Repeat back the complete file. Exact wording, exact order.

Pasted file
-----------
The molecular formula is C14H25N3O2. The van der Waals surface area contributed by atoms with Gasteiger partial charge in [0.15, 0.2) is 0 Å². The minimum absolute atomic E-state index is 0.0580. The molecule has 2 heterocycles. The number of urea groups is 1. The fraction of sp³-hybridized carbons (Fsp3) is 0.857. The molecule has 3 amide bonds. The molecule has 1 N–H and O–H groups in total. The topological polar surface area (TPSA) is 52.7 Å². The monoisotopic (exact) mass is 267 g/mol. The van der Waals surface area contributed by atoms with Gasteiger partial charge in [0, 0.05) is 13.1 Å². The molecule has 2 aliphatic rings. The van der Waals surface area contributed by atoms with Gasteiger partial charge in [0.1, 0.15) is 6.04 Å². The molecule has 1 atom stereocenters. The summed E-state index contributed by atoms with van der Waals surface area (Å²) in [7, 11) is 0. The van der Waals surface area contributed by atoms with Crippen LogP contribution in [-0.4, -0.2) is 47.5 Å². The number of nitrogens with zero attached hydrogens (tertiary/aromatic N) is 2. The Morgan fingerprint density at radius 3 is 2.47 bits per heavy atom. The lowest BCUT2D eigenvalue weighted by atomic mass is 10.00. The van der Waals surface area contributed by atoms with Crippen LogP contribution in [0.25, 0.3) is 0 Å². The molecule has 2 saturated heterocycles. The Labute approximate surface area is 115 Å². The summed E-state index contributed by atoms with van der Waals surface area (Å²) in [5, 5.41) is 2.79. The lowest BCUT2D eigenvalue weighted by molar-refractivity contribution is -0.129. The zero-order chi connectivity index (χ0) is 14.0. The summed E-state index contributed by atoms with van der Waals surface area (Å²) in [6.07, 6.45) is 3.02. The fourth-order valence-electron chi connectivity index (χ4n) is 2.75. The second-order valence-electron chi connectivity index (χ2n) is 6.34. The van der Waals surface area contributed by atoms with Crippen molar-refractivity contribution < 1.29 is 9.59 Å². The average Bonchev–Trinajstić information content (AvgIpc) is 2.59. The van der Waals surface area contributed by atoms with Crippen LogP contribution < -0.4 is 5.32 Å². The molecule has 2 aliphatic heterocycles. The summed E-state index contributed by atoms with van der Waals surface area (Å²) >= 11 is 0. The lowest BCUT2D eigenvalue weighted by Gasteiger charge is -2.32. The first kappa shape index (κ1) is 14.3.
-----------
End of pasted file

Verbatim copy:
The molecular formula is C14H25N3O2. The van der Waals surface area contributed by atoms with Gasteiger partial charge in [0.15, 0.2) is 0 Å². The minimum absolute atomic E-state index is 0.0580. The molecule has 2 heterocycles. The number of urea groups is 1. The fraction of sp³-hybridized carbons (Fsp3) is 0.857. The molecule has 3 amide bonds. The molecule has 1 N–H and O–H groups in total. The topological polar surface area (TPSA) is 52.7 Å². The monoisotopic (exact) mass is 267 g/mol. The van der Waals surface area contributed by atoms with Gasteiger partial charge in [0, 0.05) is 13.1 Å². The molecule has 2 aliphatic rings. The van der Waals surface area contributed by atoms with Gasteiger partial charge in [0.1, 0.15) is 6.04 Å². The molecule has 1 atom stereocenters. The summed E-state index contributed by atoms with van der Waals surface area (Å²) in [7, 11) is 0. The van der Waals surface area contributed by atoms with Crippen LogP contribution in [-0.4, -0.2) is 47.5 Å². The number of nitrogens with zero attached hydrogens (tertiary/aromatic N) is 2. The Morgan fingerprint density at radius 3 is 2.47 bits per heavy atom. The lowest BCUT2D eigenvalue weighted by atomic mass is 10.00. The van der Waals surface area contributed by atoms with Crippen LogP contribution in [0.25, 0.3) is 0 Å². The molecule has 2 saturated heterocycles. The Labute approximate surface area is 115 Å². The summed E-state index contributed by atoms with van der Waals surface area (Å²) in [5, 5.41) is 2.79. The lowest BCUT2D eigenvalue weighted by molar-refractivity contribution is -0.129. The zero-order chi connectivity index (χ0) is 14.0. The summed E-state index contributed by atoms with van der Waals surface area (Å²) in [6.07, 6.45) is 3.02. The fourth-order valence-electron chi connectivity index (χ4n) is 2.75. The second-order valence-electron chi connectivity index (χ2n) is 6.34. The van der Waals surface area contributed by atoms with Crippen molar-refractivity contribution < 1.29 is 9.59 Å². The average Bonchev–Trinajstić information content (AvgIpc) is 2.59. The van der Waals surface area contributed by atoms with Crippen LogP contribution < -0.4 is 5.32 Å². The molecule has 2 aliphatic heterocycles. The summed E-state index contributed by atoms with van der Waals surface area (Å²) >= 11 is 0. The lowest BCUT2D eigenvalue weighted by Gasteiger charge is -2.32. The first kappa shape index (κ1) is 14.3.